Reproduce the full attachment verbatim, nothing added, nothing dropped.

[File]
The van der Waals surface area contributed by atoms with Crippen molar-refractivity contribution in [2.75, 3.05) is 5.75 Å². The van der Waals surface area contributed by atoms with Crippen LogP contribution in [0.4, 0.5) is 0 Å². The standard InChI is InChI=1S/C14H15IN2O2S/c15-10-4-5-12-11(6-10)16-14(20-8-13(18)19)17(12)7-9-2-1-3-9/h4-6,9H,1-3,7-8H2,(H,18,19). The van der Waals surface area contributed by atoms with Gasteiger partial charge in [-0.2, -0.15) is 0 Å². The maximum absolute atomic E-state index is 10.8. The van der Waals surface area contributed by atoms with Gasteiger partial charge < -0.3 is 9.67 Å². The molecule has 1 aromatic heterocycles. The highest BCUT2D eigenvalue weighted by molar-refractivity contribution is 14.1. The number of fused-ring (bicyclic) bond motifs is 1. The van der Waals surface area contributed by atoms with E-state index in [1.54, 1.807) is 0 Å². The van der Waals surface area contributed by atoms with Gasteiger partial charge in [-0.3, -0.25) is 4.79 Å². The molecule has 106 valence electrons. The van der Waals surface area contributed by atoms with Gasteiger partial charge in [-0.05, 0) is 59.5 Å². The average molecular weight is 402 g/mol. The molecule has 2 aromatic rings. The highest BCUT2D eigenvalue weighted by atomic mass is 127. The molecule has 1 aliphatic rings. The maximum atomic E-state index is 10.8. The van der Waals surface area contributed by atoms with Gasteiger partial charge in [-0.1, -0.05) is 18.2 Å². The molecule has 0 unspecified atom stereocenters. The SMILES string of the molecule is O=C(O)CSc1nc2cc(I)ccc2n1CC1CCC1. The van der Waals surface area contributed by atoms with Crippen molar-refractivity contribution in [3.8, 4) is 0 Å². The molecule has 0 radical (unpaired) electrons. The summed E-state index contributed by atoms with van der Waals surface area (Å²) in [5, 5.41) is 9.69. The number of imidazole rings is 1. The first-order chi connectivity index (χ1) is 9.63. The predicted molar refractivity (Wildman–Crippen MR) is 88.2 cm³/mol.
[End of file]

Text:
The van der Waals surface area contributed by atoms with Crippen molar-refractivity contribution in [2.75, 3.05) is 5.75 Å². The van der Waals surface area contributed by atoms with Crippen LogP contribution in [0.4, 0.5) is 0 Å². The standard InChI is InChI=1S/C14H15IN2O2S/c15-10-4-5-12-11(6-10)16-14(20-8-13(18)19)17(12)7-9-2-1-3-9/h4-6,9H,1-3,7-8H2,(H,18,19). The van der Waals surface area contributed by atoms with Gasteiger partial charge in [-0.2, -0.15) is 0 Å². The maximum absolute atomic E-state index is 10.8. The van der Waals surface area contributed by atoms with Gasteiger partial charge < -0.3 is 9.67 Å². The molecule has 1 aromatic heterocycles. The highest BCUT2D eigenvalue weighted by molar-refractivity contribution is 14.1. The number of fused-ring (bicyclic) bond motifs is 1. The van der Waals surface area contributed by atoms with E-state index in [1.54, 1.807) is 0 Å². The van der Waals surface area contributed by atoms with Gasteiger partial charge in [-0.3, -0.25) is 4.79 Å². The molecule has 106 valence electrons. The van der Waals surface area contributed by atoms with Gasteiger partial charge in [-0.05, 0) is 59.5 Å². The average molecular weight is 402 g/mol. The molecule has 2 aromatic rings. The highest BCUT2D eigenvalue weighted by atomic mass is 127. The molecule has 1 aliphatic rings. The maximum atomic E-state index is 10.8. The van der Waals surface area contributed by atoms with Gasteiger partial charge in [-0.1, -0.05) is 18.2 Å². The molecule has 0 unspecified atom stereocenters. The SMILES string of the molecule is O=C(O)CSc1nc2cc(I)ccc2n1CC1CCC1. The van der Waals surface area contributed by atoms with Crippen molar-refractivity contribution in [3.8, 4) is 0 Å². The molecule has 0 radical (unpaired) electrons. The summed E-state index contributed by atoms with van der Waals surface area (Å²) in [5, 5.41) is 9.69. The number of imidazole rings is 1. The first-order chi connectivity index (χ1) is 9.63. The predicted molar refractivity (Wildman–Crippen MR) is 88.2 cm³/mol.